A study was made showing relationship between post-pasteurization contamination of milk and cream and increase in bacterial count of bottled and paper carton products during storage at 45 F for 5 days. A survey indicated extensive post-pasteurization contamination in plants not employing this type of keeping quality test. The 5-day at 45 F test was more sensitive than the coliform test in detecting post pasteurization contamination. Excessive numbers of thermoduric bacteria in the raw supply also were detected by this method when plant equipment was properly cleaned and sanitized.

Special in-line sampling techniques were developed to determine source of contamination. One procedure employed sterile disposable hypodermic syringes inserted through rubber stoppered nipples welded into lines at different locations in the system. Another technique involved removal of samples by insertion of sterile disposable hypodermic syringes through rubber or neoprene gaskets between joints in different locations in the plant.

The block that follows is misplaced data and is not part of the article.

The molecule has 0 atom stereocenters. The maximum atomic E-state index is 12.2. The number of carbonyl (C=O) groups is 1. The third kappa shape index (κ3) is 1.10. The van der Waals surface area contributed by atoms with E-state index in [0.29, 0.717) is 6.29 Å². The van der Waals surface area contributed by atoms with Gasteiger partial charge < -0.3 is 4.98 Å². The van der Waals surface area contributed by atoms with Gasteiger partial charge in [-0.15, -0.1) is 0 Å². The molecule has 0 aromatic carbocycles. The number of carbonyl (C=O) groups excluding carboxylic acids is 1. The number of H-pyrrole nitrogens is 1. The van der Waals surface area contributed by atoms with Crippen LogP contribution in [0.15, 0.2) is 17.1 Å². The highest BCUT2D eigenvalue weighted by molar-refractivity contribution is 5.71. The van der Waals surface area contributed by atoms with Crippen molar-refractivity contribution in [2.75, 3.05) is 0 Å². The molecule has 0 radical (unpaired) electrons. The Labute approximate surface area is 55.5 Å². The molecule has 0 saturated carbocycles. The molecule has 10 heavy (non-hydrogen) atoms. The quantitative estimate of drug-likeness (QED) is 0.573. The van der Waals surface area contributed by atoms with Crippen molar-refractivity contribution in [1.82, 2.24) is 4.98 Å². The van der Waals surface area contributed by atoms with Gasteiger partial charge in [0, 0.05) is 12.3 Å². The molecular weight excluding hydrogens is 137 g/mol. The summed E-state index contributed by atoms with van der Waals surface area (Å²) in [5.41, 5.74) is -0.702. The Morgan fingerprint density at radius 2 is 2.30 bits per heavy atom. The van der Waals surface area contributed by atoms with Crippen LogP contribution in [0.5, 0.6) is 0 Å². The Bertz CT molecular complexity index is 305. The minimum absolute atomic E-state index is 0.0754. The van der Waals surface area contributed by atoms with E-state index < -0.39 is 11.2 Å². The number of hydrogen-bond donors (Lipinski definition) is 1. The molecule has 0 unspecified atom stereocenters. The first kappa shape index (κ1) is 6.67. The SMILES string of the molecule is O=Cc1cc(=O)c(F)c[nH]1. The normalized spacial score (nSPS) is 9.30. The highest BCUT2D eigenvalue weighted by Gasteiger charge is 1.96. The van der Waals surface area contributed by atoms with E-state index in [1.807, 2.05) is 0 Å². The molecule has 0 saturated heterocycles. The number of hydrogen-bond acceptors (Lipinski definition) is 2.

Bottle and paper carton filler equipment offered special cleaning and sanitizing problems and suggestions were made on steps to minimize contamination from these sources.

Application of the 5-day at 45 F keeping quality test followed by careful study of contamination sources has greatly improved shelf life of pasteurized fluid milk and cream and has represented a real economic advantage to plants adopting the program.

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Author notes

1Technical Paper No. 1773. Oregon Agricultural Experiment Station. Contribution of the Department of Microbiology.

2 Presented at the 50th Annual Meeting of the International Association of Milk and Food Sanitarians, Inc., October 22-25, 1963, at Toronto, Canada.